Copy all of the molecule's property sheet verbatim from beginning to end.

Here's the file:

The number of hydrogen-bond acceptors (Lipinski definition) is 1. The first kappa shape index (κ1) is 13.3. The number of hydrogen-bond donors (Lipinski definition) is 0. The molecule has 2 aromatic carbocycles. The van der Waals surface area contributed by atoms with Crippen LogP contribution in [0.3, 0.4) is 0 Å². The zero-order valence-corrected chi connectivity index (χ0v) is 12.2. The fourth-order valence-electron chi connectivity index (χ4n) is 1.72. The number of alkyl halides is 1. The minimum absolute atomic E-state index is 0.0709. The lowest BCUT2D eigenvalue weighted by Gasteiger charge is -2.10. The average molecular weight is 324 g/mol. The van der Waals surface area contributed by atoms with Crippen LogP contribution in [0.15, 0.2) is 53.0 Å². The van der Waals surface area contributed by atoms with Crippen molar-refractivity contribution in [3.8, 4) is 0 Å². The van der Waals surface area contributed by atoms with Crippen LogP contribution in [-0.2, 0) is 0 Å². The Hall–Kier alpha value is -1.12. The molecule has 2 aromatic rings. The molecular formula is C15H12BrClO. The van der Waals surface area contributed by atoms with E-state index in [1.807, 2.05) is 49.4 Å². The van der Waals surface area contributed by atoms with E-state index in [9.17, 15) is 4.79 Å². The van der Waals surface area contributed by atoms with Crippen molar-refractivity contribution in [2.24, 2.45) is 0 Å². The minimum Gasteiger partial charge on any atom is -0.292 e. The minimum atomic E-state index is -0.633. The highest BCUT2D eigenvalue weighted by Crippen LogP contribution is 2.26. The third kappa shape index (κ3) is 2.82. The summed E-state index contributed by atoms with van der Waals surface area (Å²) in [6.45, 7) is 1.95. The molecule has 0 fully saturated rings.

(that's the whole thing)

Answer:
The number of hydrogen-bond acceptors (Lipinski definition) is 1. The first kappa shape index (κ1) is 13.3. The number of hydrogen-bond donors (Lipinski definition) is 0. The molecule has 2 aromatic carbocycles. The van der Waals surface area contributed by atoms with Crippen LogP contribution in [0.3, 0.4) is 0 Å². The zero-order valence-corrected chi connectivity index (χ0v) is 12.2. The fourth-order valence-electron chi connectivity index (χ4n) is 1.72. The number of alkyl halides is 1. The minimum absolute atomic E-state index is 0.0709. The lowest BCUT2D eigenvalue weighted by Gasteiger charge is -2.10. The average molecular weight is 324 g/mol. The van der Waals surface area contributed by atoms with Crippen LogP contribution in [0.15, 0.2) is 53.0 Å². The van der Waals surface area contributed by atoms with Crippen molar-refractivity contribution in [3.8, 4) is 0 Å². The van der Waals surface area contributed by atoms with Crippen LogP contribution in [-0.2, 0) is 0 Å². The Hall–Kier alpha value is -1.12. The molecule has 2 aromatic rings. The molecular formula is C15H12BrClO. The van der Waals surface area contributed by atoms with E-state index in [1.807, 2.05) is 49.4 Å². The van der Waals surface area contributed by atoms with E-state index in [9.17, 15) is 4.79 Å². The van der Waals surface area contributed by atoms with Crippen molar-refractivity contribution in [2.24, 2.45) is 0 Å². The minimum Gasteiger partial charge on any atom is -0.292 e. The minimum atomic E-state index is -0.633. The highest BCUT2D eigenvalue weighted by Crippen LogP contribution is 2.26. The third kappa shape index (κ3) is 2.82. The summed E-state index contributed by atoms with van der Waals surface area (Å²) in [6.45, 7) is 1.95. The molecule has 0 fully saturated rings.